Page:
Taylor Swift: Red Review

Not many country singers transition well into rock, but T-Swift proves that it’s not only possible, but if done as it is on Red then let me just say that Jonathon Swift should’ve ended his blood line by following through with his modest proposal; now he’s doomed to be overshadowed by his loins.

State of Grace is first and it’s bold to steal the guitar rift and chord progression from Silversun Pickup’s track Lazy Eye. A bold maneuver only Swift could be courageous enough to take.

Then the titular song, Red proves you don’t need to know what an onomatopoeia is to write a song, instead you can use three colors in a chorus and simply discontinue that theme through the verses.

Treacherous is next and it’s an example of the slippery slope of teen love. It’s star-crossed lovers; Romeo & Juliet and Juliet was unaware that she was a rebound from Rosalind. That innocence and ignorance is what Swift mitigates phenomenally–truly Shakespeare couldn’t have done it better himself.

I Knew You Were Trouble
is not a song, but a confession, letting young girls of all teen ages know that they can own their sexual mistakes and insecurities. See, even when you sleep with a bad boy because he looked attractive, you can always tell people afterwards that you knew he was bad from the start. It may beg the question, “why did you do it then?” But you don’t need an answer if you’ve been wounded deeply enough.

Oh boy, how many praises can I sing of this song?
It’s chorus has the brilliant rhyme scheme of “you” and then “to” and then “two,” now that’s a clever use of homophones. And the message, the message is one of the most honorable chants of all time–“forget about deadlines” hell, forget about being responsible, “everything will be all right if we just keep dancing like we’re 22.”
I tell you I blast this song whenever I see a homeless person just off the freeway, if that message doesn’t ring true for them– I don’t know what will.

I Almost Do
really teaches girls that even when you’re not doing something, you can still brag about it and make sure everyone knows.

We are Never Ever Getting Back Together is a brilliant satire. The word “never” is obviously reminiscent of Edgar Allen Poe’s the raven, but this song is from the raven’s perspective and reverses Poe’s intention. See, with a song, the word “never” must echo into the background, so the word sounds like “ever” but really it’s an echo of “never.” So, what Swift has strewdly done in this narrative is create a double negative–only literary masters are usually capable of this–so that, when the chorus rings, “we are never ever ever ever getting back together,” we know that indeed they will due to the quadruple negative. This artist breaks all conventions of grammar.

Stay, Stay, Stay comes across as light-hearted, but after the second verse, Swift stops singing and starts ordering, barking at the man to stay like a dog. And that’s really how you make love last, see when the chorus is “no one else is gonna love me when I get mad,” then yes, you should do whatever it takes to keep your current boyfriend.

Then there’s Last Time–which was the last track I reached before switching it off because it was just too much awesomeness to handle. It features the vocal talents from Snow Patrol (Gary Lightbody) and if you had any doubts of Swift’s abilities as a singer, you can finally put those apprehensive thoughts aside.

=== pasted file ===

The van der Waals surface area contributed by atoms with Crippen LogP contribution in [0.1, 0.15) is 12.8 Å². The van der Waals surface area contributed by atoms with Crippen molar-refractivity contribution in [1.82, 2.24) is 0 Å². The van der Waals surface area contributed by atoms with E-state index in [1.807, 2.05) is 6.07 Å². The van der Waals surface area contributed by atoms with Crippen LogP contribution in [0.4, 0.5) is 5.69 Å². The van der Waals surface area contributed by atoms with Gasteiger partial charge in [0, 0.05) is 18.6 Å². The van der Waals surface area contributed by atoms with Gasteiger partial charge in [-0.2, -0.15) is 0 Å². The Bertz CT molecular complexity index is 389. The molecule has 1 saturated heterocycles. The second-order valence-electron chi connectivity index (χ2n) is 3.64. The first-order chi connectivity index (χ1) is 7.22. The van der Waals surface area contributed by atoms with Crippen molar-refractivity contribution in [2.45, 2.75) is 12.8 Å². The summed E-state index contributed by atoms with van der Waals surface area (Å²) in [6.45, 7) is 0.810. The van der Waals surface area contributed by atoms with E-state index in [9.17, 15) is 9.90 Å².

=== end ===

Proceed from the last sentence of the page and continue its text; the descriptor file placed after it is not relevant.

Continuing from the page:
See, the song actually features snow patrol singing in proper keys, and Swift’s voice comes across as scratchy white noise by comparison, but this is purposeful for Swift’s hipster movement to be complete, see she doesn’t need to sound “good”–that’s old school–she needs to sound bad because it’s different. She sure showed me. Who knew after this song ended, you’d be left thinking of how sonorous John Lydon sounds by comparison.

As for me, Red is definitely the album that affects your life as Red will be catchy, pounding in your head, and pouring from the veins in your wrists.

The problem with T-Swift

It has nothing to do with T-Swift, frankly she’s been taken advantage of. Swift was a country singer with those curly, awkward locks. Country music is about writing in the present, forgoing flowery language and imagery and simply saying what happens. Hence all those songs about their Chevy pickup trucks and shotgun wielding blondes; these aren’t metaphors, they’re quite literal.

However, Swift’s curls have been straightened and instead of country, her singles have been spliced with dubstep–that newest form of music that combines rap with techno and makes speakers go Bzzzzt, VRAT VRAT VRAT VRAT VRAT, BZZZZT… CHNK!!! This is especially prominent in I knew you were trouble and 22.

Why is this alarming? Swift is being modified to be more marketable to more mainstream audiences. They’re losing the curls and country to grab more modern teens.

In many ways, Swift is a modern Britney Spears.

Britney Spears was made, not born–a classic example of nurture over nature. She was made into a sex symbol, making her one of the most tragic stories to date since she was simply a 15yo who wanted fame, to sing, and to dance. Swift is the exact same but a bit more subversive.

In interviews, Swift is clearly blown away by the sudden attention and fame scene. She is naive and innocent, but all her songs are about the notches she tallies on her belt. She’s a sex symbol but not the innocent school girl, just innocent country girl.

The sad part is, whereas Bob Dylan’s hits may be classic for generations to come, Swift cannot be singing these tunes when she’s 30, let alone 40.

Taylor Swift: Red (2012)
Label: Big Machine

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